Notes on Luke 21.25-33

I am told that it is terrifying to experience a serious earthquake. When the ground is shaking beneath your feet, there  is nothing that you can depend on

This passage speaks of a celestial earthquake: the powers of heaven themselves being shaken

There will be signs in sun, moon, stars, earth, sea
Jesus is using apocalyptic language, particularly Isaiah 13.9f, which speaks of the dreadful day of the Lord when the land will be made a desolation, and sinners will be destroyed: the stars, sun and moon will not shed light (cf Ezekiel 32.7, Joel 2.10). Joel 2.31 and 3.15 speak of the sun turning to darkness and the moon to blood before the day of the Lord (quoted in Acts 2.20). Amos 8.9 speaks of the sun going down at noon.

This is a vision of a dark and terrifying world.
There will be distress, confusion, fear and foreboding.

And then, in the darkness, comes the Son of Man, coming in a cloud - the symbol of the glory of God. Again, it is using apocalyptic language: the language of Daniel 7.13, of the Son of Man. It speaks of a person, who seems to embody and represent God's people; a person who will, like God’s people, have suffered but who is now vindicated and glorified.

And what I think Luke is saying, what Jesus is saying, is that before the end it will get very dark.

Commentators are not sure whether the whole of Luke 21 refers to the fall of Jerusalem (which happened in AD71), or whether it refers to both the fall of Jerusalem and the end of time. My own opinion, for what it is worth, is that it is about both. The fall of Jerusalem is a picture of what the end will be like.

But the important thing here is how we, as believers, are to respond when the sea and waves roar, when there is distress, confusion, fear and foreboding.

That is the time when we are to:

Stand up. 
We’re to get ready. Because Jesus will come.

It may be the end, or it may not be. We won’t know until it happens!
But wars and rumours of wars, famines and plagues, earthquakes and terrifying signs in the skies are reminders to us that we live in a fallen world and one day Jesus is coming. And when it seems really bad, that is not the time to creep away, but to stand up - to get ourselves right with God, to be prepared to identify ourselves with him and his people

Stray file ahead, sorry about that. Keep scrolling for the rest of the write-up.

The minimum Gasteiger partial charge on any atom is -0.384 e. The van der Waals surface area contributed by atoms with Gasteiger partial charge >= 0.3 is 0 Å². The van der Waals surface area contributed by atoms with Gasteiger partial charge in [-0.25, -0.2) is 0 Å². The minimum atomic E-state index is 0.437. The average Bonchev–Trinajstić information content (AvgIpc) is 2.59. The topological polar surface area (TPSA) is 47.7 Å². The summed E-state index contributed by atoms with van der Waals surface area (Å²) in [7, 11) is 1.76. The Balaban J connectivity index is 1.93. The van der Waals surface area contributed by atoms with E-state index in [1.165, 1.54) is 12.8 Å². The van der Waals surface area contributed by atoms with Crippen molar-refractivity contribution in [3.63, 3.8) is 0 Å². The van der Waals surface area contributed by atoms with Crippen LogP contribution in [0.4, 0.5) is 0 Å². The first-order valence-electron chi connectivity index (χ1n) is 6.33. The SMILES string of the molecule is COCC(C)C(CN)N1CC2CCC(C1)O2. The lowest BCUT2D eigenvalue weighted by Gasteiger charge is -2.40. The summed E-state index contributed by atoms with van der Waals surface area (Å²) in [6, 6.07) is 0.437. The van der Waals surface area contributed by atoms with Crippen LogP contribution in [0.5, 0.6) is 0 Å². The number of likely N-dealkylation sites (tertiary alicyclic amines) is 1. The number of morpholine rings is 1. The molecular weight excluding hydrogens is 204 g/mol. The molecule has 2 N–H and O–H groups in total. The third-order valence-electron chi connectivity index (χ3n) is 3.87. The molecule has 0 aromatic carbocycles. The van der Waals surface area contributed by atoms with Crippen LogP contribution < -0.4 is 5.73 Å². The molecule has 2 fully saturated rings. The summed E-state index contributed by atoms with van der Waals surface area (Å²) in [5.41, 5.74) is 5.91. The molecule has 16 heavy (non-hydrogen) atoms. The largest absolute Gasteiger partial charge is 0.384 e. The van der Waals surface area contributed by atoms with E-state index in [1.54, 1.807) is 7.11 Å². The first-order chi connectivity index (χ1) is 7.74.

Raise our head.
It is easy to get bowed down, to lose vision. But we are called to look ahead, to the Kingdom of God, the rule of God. If we want to have some glimpse of what that might look like, we can read Isaiah 25.6-10 or Isaiah 35 or Revelation 21

We are not to lose our confidence in the word of God.
This heaven and earth will pass away, but God’s word - his promises - will never fail.
He is with us; he will never leave us; and his Kingdom will come.

I don’t understand v32. Who are ‘this generation’? Do ‘all things’ as many commentators take it, refer to the fall of Jerusalem? That is for further reflection. But Jesus is addressing the people he is speaking to, and because are reading and receiving these words, I wonder whether ‘this generation’ also includes us?

This is a passage which warns us that our world will be shaken, that there will be distress, confusion, fear and foreboding, that it will get very very hard. But it is also a passage which urges us that when it gets hard we are not to lose hope. Indeed that is the time when we are to get up, raise our head and seriously hold on to the word of God.


Popular posts from this blog

An order of service for an Advent carol service

Save yourself from this corrupt generation

On infant baptism